[newbie] Can an abstract method have a signature?

Discussion in 'Java' started by Wes Harrison, Aug 2, 2004.

  1. Wes Harrison

    Wes Harrison Guest

    I am getting an error about abstract methods not being allowed to have a
    body but all I am doing is declaring the method's signature in an abstract
    class like:

    public abstract String format(String s, int i)
    {
    }


    Wes
    Wes Harrison, Aug 2, 2004
    #1
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  2. Wes Harrison

    ShadowMan Guest

    "Wes Harrison" <> ha scritto nel messaggio
    news:RLqPc.154$
    > I am getting an error about abstract methods not being allowed to
    > have a body but all I am doing is declaring the method's signature in
    > an abstract class like:
    >
    > public abstract String format(String s, int i)
    > {
    > }


    the right way should be without braces (empty braces ARE braces! ;-) )

    --
    ShadowMan
    ShadowMan, Aug 2, 2004
    #2
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  3. "Wes Harrison" <> a écrit dans le message de
    news:RLqPc.154$...
    > I am getting an error about abstract methods not being allowed to have a
    > body but all I am doing is declaring the method's signature in an abstract
    > class like:
    >
    > public abstract String format(String s, int i)
    > {
    > }
    >
    >
    > Wes
    >
    >


    Declare your method like this:

    public abstract String format(String s, int i);
    Olivier Merigon, Aug 2, 2004
    #3
  4. Wes Harrison

    jAnO! Guest

    "Wes Harrison" <> wrote in message
    news:RLqPc.154$...
    > I am getting an error about abstract methods not being allowed to have

    a
    > body but all I am doing is declaring the method's signature in an

    abstract
    > class like:
    >
    > public abstract String format(String s, int i)
    > {
    > }
    >

    No, you're also implementing the method.
    Try to remove the body... hint {}... replace them for a ;
    jAnO!, Aug 2, 2004
    #4
  5. Wes Harrison

    Oliver Fels Guest

    Wes Harrison wrote:

    > I am getting an error about abstract methods not being allowed to have a
    > body but all I am doing is declaring the method's signature in an abstract
    > class like:
    >
    > public abstract String format(String s, int i)
    > {
    > }


    No abstract bodies are allowed.
    It is good practice to declare the abstract method in an interface:
    public String format(String s, int i);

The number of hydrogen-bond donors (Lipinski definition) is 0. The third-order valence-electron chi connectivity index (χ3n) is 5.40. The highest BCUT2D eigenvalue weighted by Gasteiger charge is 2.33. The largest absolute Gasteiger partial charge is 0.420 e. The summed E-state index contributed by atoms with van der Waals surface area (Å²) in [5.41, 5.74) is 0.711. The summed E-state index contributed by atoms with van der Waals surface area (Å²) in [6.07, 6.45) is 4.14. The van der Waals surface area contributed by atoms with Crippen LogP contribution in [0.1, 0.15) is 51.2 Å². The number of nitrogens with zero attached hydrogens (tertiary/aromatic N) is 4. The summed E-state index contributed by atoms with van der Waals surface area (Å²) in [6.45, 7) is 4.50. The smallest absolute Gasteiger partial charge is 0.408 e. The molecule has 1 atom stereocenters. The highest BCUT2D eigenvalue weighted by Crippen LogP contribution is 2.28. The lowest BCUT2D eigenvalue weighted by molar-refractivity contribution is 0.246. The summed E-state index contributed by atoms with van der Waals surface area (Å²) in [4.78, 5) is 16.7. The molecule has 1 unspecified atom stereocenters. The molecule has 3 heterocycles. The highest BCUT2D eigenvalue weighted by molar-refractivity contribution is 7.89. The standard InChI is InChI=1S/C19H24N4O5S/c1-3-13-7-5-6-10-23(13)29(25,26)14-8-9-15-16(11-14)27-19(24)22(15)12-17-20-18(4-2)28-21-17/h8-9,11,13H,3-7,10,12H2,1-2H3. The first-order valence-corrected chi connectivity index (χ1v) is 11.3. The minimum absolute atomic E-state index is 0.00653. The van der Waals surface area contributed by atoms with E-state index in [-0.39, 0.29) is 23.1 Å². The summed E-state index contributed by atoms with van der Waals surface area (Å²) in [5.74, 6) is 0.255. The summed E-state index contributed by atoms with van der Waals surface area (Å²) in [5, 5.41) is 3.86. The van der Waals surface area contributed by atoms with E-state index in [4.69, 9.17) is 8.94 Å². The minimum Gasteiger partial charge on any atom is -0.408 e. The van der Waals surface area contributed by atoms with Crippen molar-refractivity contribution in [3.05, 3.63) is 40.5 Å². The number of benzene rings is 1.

and let your (abstract) class implement it so you don't have to care much
    about it.

    The advantage: You can even implement a generic implementation in your
    (abstract) class being overriden by children if necessary so you have a
    fallback method for children which do not need the method themselves and
    handle it in a generic way thus avoiding the NoSuchMethodException.

    Oliver
    Oliver Fels, Aug 2, 2004
    #5
  6. Wes Harrison

    Cid Guest

    On Mon, 02 Aug 2004 17:05:33 +0200, Oliver Fels <>
    wrote:

    >Wes Harrison wrote:
    >
    >> I am getting an error about abstract methods not being allowed to have a
    >> body but all I am doing is declaring the method's signature in an abstract
    >> class like:
    >>
    >> public abstract String format(String s, int i)
    >> {
    >> }

    >
    >No abstract bodies are allowed.
    >It is good practice to declare the abstract method in an interface:
    >public String format(String s, int i);
    >
    >and let your (abstract) class implement it so you don't have to care much
    >about it.
    >


    When a method is declared abstract, it must not have a body and the
    class containing it must also be declared abstract.

    If the class is declared abstract but none of its methods are
    abstract, then they must have bodies. But the class itself cannot be
    instantiated. This presumably is what Oliver is referring to. (?)
    Cid, Aug 3, 2004
    #6
  7. Wes Harrison

    Oliver Fels Guest

    Cid wrote:


    > When a method is declared abstract, it must not have a body and the
    > class containing it must also be declared abstract.
    >
    > If the class is declared abstract but none of its methods are
    > abstract, then they must have bodies. But the class itself cannot be
    > instantiated. This presumably is what Oliver is referring to. (?)


    Right.
    To make it clear, two examples:

    public abstract class A
    {
    public void methodA {...}; //not abstract
    public abstract void methodB();
    }


    public interface B
    {
    public void methodB(); //abstract interface declaration
    public void methodC(); //abstract interface declaration
    }

    public abstract class C implements B
    {
    public void methodB {...}; //not abstract and implements as default
    behavior
    }


    In class C methodB is implemented with a default behavior which can be
    overridden by children with a class specific implementation if required.
    methodC *must* be implemented.
    I mostly use this approach as it is flexible, though it requires more
    discipline as forgetting the concrete chield implementation of methodB is
    not immediately noticed at compile time..

    Oliver
    Oliver Fels, Aug 3, 2004
    #7
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